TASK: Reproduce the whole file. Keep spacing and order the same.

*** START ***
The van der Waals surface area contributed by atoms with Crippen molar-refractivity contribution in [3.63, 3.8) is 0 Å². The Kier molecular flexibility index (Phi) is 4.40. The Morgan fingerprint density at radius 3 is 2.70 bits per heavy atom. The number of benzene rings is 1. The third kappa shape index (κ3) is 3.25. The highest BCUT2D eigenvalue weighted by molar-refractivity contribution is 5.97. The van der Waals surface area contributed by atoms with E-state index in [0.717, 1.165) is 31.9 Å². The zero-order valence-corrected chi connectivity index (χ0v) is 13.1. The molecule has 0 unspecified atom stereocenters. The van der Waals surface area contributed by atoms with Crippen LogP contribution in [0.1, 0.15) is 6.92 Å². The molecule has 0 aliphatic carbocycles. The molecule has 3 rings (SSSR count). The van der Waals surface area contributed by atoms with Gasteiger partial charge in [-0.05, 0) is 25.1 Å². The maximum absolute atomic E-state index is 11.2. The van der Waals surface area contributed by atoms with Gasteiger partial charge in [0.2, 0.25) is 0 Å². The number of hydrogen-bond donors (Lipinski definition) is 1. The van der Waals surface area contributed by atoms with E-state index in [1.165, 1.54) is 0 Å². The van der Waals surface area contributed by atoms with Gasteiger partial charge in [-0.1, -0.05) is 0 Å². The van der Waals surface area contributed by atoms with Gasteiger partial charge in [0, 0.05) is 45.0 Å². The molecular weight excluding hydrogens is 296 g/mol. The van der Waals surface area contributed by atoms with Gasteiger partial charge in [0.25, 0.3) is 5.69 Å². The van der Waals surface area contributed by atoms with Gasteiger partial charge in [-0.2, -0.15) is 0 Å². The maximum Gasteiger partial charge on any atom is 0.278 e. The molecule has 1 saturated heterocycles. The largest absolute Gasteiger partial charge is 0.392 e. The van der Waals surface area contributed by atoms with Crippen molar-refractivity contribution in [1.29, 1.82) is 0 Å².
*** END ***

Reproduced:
The van der Waals surface area contributed by atoms with Crippen molar-refractivity contribution in [3.63, 3.8) is 0 Å². The Kier molecular flexibility index (Phi) is 4.40. The Morgan fingerprint density at radius 3 is 2.70 bits per heavy atom. The number of benzene rings is 1. The third kappa shape index (κ3) is 3.25. The highest BCUT2D eigenvalue weighted by molar-refractivity contribution is 5.97. The van der Waals surface area contributed by atoms with E-state index in [0.717, 1.165) is 31.9 Å². The zero-order valence-corrected chi connectivity index (χ0v) is 13.1. The molecule has 0 unspecified atom stereocenters. The van der Waals surface area contributed by atoms with Crippen LogP contribution in [0.1, 0.15) is 6.92 Å². The molecule has 0 aliphatic carbocycles. The molecule has 3 rings (SSSR count). The van der Waals surface area contributed by atoms with Gasteiger partial charge in [-0.05, 0) is 25.1 Å². The maximum absolute atomic E-state index is 11.2. The van der Waals surface area contributed by atoms with Gasteiger partial charge in [0.2, 0.25) is 0 Å². The number of hydrogen-bond donors (Lipinski definition) is 1. The van der Waals surface area contributed by atoms with E-state index in [1.165, 1.54) is 0 Å². The van der Waals surface area contributed by atoms with Gasteiger partial charge in [-0.1, -0.05) is 0 Å². The van der Waals surface area contributed by atoms with Gasteiger partial charge in [0, 0.05) is 45.0 Å². The molecular weight excluding hydrogens is 296 g/mol. The van der Waals surface area contributed by atoms with Gasteiger partial charge in [0.25, 0.3) is 5.69 Å². The van der Waals surface area contributed by atoms with Gasteiger partial charge in [-0.2, -0.15) is 0 Å². The maximum Gasteiger partial charge on any atom is 0.278 e. The molecule has 1 saturated heterocycles. The largest absolute Gasteiger partial charge is 0.392 e. The van der Waals surface area contributed by atoms with Crippen molar-refractivity contribution in [1.29, 1.82) is 0 Å².